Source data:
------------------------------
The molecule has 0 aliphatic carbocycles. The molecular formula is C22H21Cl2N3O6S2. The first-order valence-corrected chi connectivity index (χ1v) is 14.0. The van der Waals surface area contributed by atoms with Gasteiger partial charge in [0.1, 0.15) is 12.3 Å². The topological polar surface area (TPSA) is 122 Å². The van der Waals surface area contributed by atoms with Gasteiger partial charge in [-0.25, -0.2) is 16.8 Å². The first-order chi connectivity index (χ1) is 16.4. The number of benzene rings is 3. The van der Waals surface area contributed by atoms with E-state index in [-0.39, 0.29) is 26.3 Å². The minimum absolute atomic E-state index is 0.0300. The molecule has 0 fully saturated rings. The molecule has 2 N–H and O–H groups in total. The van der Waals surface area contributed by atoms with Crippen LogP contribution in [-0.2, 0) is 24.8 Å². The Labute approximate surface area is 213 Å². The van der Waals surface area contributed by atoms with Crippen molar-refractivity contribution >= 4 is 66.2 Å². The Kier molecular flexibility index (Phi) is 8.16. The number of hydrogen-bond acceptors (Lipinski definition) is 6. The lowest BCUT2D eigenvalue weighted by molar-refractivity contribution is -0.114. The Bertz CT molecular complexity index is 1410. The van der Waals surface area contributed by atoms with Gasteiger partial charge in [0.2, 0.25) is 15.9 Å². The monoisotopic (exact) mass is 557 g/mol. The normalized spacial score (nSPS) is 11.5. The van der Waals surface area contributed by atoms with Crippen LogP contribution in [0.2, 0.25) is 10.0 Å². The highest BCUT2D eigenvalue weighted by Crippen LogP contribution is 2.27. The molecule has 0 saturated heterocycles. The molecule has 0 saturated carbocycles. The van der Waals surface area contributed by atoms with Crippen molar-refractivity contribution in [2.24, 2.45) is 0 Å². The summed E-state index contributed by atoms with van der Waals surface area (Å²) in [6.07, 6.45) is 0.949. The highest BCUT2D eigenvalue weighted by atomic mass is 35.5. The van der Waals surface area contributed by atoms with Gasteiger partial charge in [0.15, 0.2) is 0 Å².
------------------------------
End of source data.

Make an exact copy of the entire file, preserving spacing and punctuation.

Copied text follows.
The molecule has 0 aliphatic carbocycles. The molecular formula is C22H21Cl2N3O6S2. The first-order valence-corrected chi connectivity index (χ1v) is 14.0. The van der Waals surface area contributed by atoms with Gasteiger partial charge in [0.1, 0.15) is 12.3 Å². The topological polar surface area (TPSA) is 122 Å². The van der Waals surface area contributed by atoms with Gasteiger partial charge in [-0.25, -0.2) is 16.8 Å². The first-order chi connectivity index (χ1) is 16.4. The number of benzene rings is 3. The van der Waals surface area contributed by atoms with E-state index in [-0.39, 0.29) is 26.3 Å². The minimum absolute atomic E-state index is 0.0300. The molecule has 0 fully saturated rings. The molecule has 2 N–H and O–H groups in total. The van der Waals surface area contributed by atoms with Crippen LogP contribution in [-0.2, 0) is 24.8 Å². The Labute approximate surface area is 213 Å². The van der Waals surface area contributed by atoms with Crippen molar-refractivity contribution >= 4 is 66.2 Å². The Kier molecular flexibility index (Phi) is 8.16. The number of hydrogen-bond acceptors (Lipinski definition) is 6. The lowest BCUT2D eigenvalue weighted by molar-refractivity contribution is -0.114. The Bertz CT molecular complexity index is 1410. The van der Waals surface area contributed by atoms with Gasteiger partial charge in [0.2, 0.25) is 15.9 Å². The monoisotopic (exact) mass is 557 g/mol. The normalized spacial score (nSPS) is 11.5. The van der Waals surface area contributed by atoms with Crippen LogP contribution in [0.2, 0.25) is 10.0 Å². The highest BCUT2D eigenvalue weighted by Crippen LogP contribution is 2.27. The molecule has 0 saturated heterocycles. The molecule has 0 saturated carbocycles. The van der Waals surface area contributed by atoms with Crippen molar-refractivity contribution in [2.24, 2.45) is 0 Å². The summed E-state index contributed by atoms with van der Waals surface area (Å²) in [6.07, 6.45) is 0.949. The highest BCUT2D eigenvalue weighted by atomic mass is 35.5. The van der Waals surface area contributed by atoms with Gasteiger partial charge in [0.15, 0.2) is 0 Å².